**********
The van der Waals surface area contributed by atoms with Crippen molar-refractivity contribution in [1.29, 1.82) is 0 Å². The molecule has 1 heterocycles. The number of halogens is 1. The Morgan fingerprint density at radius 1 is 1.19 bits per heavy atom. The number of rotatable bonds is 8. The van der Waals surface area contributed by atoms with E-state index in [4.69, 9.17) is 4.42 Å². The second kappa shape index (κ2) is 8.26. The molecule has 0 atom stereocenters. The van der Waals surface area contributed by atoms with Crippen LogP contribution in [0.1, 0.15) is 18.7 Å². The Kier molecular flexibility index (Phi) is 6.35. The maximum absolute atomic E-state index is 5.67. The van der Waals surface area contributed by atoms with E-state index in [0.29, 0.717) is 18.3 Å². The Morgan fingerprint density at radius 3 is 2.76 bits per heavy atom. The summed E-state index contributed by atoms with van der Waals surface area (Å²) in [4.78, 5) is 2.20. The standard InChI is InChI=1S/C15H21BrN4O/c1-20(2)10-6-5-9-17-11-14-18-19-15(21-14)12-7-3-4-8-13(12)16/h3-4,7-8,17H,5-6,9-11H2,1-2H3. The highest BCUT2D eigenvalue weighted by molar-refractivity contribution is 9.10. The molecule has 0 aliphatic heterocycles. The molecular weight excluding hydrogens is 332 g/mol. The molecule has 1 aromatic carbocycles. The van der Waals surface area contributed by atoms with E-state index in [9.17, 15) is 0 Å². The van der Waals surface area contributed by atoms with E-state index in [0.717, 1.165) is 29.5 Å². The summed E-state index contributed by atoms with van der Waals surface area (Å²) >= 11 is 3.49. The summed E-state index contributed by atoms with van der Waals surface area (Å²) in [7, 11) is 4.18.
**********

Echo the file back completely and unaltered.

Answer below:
The van der Waals surface area contributed by atoms with Crippen molar-refractivity contribution in [1.29, 1.82) is 0 Å². The molecule has 1 heterocycles. The number of halogens is 1. The Morgan fingerprint density at radius 1 is 1.19 bits per heavy atom. The number of rotatable bonds is 8. The van der Waals surface area contributed by atoms with E-state index in [4.69, 9.17) is 4.42 Å². The second kappa shape index (κ2) is 8.26. The molecule has 0 atom stereocenters. The van der Waals surface area contributed by atoms with Crippen LogP contribution in [0.1, 0.15) is 18.7 Å². The Kier molecular flexibility index (Phi) is 6.35. The maximum absolute atomic E-state index is 5.67. The van der Waals surface area contributed by atoms with E-state index in [0.29, 0.717) is 18.3 Å². The Morgan fingerprint density at radius 3 is 2.76 bits per heavy atom. The summed E-state index contributed by atoms with van der Waals surface area (Å²) in [4.78, 5) is 2.20. The standard InChI is InChI=1S/C15H21BrN4O/c1-20(2)10-6-5-9-17-11-14-18-19-15(21-14)12-7-3-4-8-13(12)16/h3-4,7-8,17H,5-6,9-11H2,1-2H3. The highest BCUT2D eigenvalue weighted by molar-refractivity contribution is 9.10. The molecule has 0 aliphatic heterocycles. The molecular weight excluding hydrogens is 332 g/mol. The molecule has 1 aromatic carbocycles. The van der Waals surface area contributed by atoms with E-state index in [9.17, 15) is 0 Å². The van der Waals surface area contributed by atoms with E-state index in [0.717, 1.165) is 29.5 Å². The summed E-state index contributed by atoms with van der Waals surface area (Å²) >= 11 is 3.49. The summed E-state index contributed by atoms with van der Waals surface area (Å²) in [7, 11) is 4.18.